Watchmen had a lot of loose ends to tie up after Episode 5, and the sixth installment, "This Extraordinary Being," didn't disappoint. The hour reveals why we've been in Tulsa, Oklahoma, this whole time as well as expands the backstory of the comic book's most mysterious costumed hero, Hooded Justice, allowing the HBO adaptation to tell his story from an entirely new angle. In the episode, Angela Abar (Regina King), having just downed a near-lethal dose of memory pills created for her grandfather, Will Reeves, relives the major moments of his past, and she learns that he is none other than Hooded Justice, the very first masked hero, in a sequence (guest-starring Jovan Adepo as a younger version of Will) that will surprise both show-watchers and longtime comic fans. The episode's co-writer Cord Jefferson, who wrote "This Extraordinary Being" alongside creator Damon Lindelof, talked to Thrillist about creating a new character out of an old one, the show's bold examination of American racism, and the costumed hero appearance that surprised him the most.
Thrillist: Are you excited for the reaction to this episode? I feel like this is the big one, so far.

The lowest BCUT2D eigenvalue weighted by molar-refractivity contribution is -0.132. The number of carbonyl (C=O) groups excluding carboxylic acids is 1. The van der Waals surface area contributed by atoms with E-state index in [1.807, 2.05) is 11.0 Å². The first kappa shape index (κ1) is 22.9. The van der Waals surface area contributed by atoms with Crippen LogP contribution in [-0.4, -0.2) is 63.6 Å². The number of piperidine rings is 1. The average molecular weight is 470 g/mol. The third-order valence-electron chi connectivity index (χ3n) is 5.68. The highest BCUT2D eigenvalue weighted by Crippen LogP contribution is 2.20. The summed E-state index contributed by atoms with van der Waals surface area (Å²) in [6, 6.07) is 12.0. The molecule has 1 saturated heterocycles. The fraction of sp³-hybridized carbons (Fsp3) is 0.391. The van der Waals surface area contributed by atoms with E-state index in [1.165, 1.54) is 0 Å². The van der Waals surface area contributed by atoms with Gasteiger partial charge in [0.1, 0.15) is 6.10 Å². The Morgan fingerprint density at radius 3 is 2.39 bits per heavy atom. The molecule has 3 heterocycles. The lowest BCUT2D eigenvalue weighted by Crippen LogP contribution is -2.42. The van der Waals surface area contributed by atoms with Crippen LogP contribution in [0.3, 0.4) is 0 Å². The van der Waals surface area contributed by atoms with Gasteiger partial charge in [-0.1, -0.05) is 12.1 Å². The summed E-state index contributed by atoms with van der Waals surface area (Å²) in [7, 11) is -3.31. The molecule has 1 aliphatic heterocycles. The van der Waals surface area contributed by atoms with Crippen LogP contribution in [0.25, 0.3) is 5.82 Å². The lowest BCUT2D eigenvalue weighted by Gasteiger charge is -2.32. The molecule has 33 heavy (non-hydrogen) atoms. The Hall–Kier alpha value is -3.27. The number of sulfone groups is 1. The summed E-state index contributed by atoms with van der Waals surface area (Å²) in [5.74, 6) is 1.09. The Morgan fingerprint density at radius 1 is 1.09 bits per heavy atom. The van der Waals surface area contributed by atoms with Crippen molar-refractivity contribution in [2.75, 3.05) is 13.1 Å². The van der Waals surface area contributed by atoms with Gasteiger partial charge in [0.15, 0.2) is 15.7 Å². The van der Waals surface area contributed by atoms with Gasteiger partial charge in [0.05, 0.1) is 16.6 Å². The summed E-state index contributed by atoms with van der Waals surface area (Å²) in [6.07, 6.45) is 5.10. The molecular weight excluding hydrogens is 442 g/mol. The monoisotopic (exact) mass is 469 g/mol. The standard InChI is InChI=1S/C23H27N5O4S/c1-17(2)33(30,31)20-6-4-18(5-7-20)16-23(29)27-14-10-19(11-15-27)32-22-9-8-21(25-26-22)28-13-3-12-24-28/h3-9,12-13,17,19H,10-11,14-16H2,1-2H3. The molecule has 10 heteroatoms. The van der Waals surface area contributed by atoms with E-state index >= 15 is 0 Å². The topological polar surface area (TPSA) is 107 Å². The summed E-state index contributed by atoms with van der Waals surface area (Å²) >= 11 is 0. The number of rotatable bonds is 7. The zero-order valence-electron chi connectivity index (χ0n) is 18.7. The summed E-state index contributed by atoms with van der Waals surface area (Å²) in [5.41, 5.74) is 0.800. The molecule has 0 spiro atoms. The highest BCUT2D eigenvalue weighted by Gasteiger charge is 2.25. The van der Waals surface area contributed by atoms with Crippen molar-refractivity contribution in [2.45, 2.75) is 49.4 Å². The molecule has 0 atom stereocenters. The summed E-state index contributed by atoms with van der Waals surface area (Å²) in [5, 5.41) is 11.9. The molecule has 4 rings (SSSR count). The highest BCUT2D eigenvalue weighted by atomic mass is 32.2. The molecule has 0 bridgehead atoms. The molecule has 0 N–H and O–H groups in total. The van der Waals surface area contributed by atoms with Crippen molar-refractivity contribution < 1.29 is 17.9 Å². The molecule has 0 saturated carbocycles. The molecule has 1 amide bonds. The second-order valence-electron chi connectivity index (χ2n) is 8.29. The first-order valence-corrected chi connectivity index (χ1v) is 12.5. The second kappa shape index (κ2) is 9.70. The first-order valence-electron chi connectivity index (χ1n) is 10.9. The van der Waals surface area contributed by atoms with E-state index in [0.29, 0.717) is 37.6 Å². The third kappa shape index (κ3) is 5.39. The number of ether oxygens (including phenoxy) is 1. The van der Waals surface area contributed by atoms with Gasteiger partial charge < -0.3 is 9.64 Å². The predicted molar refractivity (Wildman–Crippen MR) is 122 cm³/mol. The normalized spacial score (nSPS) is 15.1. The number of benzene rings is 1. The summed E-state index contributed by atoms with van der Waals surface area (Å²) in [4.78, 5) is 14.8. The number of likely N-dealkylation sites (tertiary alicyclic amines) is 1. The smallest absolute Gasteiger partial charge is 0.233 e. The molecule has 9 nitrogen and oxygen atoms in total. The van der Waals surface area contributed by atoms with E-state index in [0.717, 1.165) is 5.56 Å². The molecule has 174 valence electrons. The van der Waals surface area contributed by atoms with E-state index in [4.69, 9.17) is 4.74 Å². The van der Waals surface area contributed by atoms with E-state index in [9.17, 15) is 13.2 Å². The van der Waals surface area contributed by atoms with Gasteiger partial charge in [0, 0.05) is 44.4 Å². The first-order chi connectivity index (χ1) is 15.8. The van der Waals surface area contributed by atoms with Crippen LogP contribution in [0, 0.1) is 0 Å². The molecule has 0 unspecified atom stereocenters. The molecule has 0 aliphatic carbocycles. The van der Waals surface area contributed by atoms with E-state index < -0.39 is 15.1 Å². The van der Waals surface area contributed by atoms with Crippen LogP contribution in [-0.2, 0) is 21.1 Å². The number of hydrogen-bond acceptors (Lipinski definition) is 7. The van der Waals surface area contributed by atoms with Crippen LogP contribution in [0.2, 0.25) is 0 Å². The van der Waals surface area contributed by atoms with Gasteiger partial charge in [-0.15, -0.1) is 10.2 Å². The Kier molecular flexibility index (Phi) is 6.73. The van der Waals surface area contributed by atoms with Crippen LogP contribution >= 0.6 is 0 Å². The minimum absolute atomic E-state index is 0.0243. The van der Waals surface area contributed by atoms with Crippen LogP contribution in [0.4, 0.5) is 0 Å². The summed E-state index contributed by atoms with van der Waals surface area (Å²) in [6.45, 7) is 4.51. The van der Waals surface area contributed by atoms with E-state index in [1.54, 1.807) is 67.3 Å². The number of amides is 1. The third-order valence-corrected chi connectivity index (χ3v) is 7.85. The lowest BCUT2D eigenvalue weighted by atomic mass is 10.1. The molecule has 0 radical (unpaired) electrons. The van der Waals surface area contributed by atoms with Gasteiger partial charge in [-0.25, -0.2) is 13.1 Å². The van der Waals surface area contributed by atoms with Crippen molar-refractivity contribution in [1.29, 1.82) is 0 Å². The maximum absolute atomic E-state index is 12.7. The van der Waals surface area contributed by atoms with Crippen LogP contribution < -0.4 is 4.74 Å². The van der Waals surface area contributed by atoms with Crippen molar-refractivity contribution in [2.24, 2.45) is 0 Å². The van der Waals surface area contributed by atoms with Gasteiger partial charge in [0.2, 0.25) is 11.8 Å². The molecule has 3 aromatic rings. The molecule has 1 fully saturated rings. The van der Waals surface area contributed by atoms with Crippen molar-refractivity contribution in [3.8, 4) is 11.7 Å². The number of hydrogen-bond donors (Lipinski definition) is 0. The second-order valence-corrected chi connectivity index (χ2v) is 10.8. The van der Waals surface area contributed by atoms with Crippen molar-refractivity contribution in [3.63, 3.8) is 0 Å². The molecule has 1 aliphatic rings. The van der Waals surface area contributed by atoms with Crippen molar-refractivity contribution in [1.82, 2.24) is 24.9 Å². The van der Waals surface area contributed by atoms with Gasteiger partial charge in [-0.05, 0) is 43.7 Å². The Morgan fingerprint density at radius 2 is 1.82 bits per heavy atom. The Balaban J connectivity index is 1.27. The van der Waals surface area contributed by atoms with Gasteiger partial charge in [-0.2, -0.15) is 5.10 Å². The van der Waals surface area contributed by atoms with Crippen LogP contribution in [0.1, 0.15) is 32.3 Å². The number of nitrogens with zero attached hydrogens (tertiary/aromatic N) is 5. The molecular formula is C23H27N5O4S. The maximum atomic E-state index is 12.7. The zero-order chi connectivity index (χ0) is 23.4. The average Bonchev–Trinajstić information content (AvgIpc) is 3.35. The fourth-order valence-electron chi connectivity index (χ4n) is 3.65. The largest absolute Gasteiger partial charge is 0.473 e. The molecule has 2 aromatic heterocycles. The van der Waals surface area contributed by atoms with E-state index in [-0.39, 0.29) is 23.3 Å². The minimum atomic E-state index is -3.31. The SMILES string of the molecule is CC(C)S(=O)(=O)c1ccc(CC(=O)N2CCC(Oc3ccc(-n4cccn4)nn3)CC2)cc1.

Cord Jefferson: Yeah, I'm excited. I'm a little nervous because this is one that I think we're taking a big risk with. Hooded Justice wasn't necessarily a main character in Watchmen, he's more an ancillary character, but he's important, he's big. He's the first superhero ever, he's sort of the one on which everybody else molded themselves afterwards. So, despite the fact that he's kind of an ancillary, smaller character, his presence looms large. I wouldn't say that he is beloved amongst Watchmen fans, but we're taking a big risk with a character that I think a lot of people who had read the source material looked at one way, and we're looking at it in a completely different way.
I think that when you do that, when you interpret the source material differently than maybe other people interpreted it, I think that you're bound to upset some people. So, I'm a little nervous about that. But, overall, I'm really excited about what the response is going to be. I think that the story's great. I was talking to another journalist, actually, about this, who's black, and he said that after he watched the episode, he went back and reread the book, and he felt closer to the book in a way that he had never felt before. It really thrilled him, the idea that the first ever superhero was black, and he said that it recontextualized the entire story for him in a way that he really enjoyed. We took this big risk, and if it brings a new audience to Watchmen and opens up the world to a lot of people who might have otherwise not felt as close to the material as they would, I'm super excited about that.